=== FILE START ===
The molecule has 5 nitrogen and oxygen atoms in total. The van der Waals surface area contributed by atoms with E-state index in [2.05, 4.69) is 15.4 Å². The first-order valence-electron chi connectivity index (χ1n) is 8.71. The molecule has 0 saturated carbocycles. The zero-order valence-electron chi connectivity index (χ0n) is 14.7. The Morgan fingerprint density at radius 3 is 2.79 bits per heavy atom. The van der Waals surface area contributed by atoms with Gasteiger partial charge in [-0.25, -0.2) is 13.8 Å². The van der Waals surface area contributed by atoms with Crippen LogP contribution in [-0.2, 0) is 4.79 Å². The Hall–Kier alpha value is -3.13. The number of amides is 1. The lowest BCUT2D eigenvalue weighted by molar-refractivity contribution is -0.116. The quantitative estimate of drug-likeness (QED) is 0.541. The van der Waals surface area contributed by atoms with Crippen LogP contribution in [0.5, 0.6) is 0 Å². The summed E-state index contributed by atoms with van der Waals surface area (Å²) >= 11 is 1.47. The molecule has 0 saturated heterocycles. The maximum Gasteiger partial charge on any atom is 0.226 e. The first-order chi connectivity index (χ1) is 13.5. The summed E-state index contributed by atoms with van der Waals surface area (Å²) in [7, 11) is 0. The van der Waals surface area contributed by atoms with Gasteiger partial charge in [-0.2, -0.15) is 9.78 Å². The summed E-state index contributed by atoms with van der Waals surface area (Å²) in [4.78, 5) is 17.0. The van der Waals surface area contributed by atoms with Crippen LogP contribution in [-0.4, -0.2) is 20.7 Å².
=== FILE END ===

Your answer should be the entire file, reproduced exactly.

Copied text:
The molecule has 5 nitrogen and oxygen atoms in total. The van der Waals surface area contributed by atoms with E-state index in [2.05, 4.69) is 15.4 Å². The first-order valence-electron chi connectivity index (χ1n) is 8.71. The molecule has 0 saturated carbocycles. The zero-order valence-electron chi connectivity index (χ0n) is 14.7. The Morgan fingerprint density at radius 3 is 2.79 bits per heavy atom. The van der Waals surface area contributed by atoms with Gasteiger partial charge in [-0.25, -0.2) is 13.8 Å². The van der Waals surface area contributed by atoms with Crippen LogP contribution in [-0.2, 0) is 4.79 Å². The Hall–Kier alpha value is -3.13. The number of amides is 1. The lowest BCUT2D eigenvalue weighted by molar-refractivity contribution is -0.116. The quantitative estimate of drug-likeness (QED) is 0.541. The van der Waals surface area contributed by atoms with Crippen LogP contribution in [0.5, 0.6) is 0 Å². The summed E-state index contributed by atoms with van der Waals surface area (Å²) >= 11 is 1.47. The molecule has 0 saturated heterocycles. The maximum Gasteiger partial charge on any atom is 0.226 e. The first-order chi connectivity index (χ1) is 13.5. The summed E-state index contributed by atoms with van der Waals surface area (Å²) in [7, 11) is 0. The van der Waals surface area contributed by atoms with Gasteiger partial charge in [-0.2, -0.15) is 9.78 Å². The summed E-state index contributed by atoms with van der Waals surface area (Å²) in [4.78, 5) is 17.0. The van der Waals surface area contributed by atoms with Crippen LogP contribution in [-0.4, -0.2) is 20.7 Å².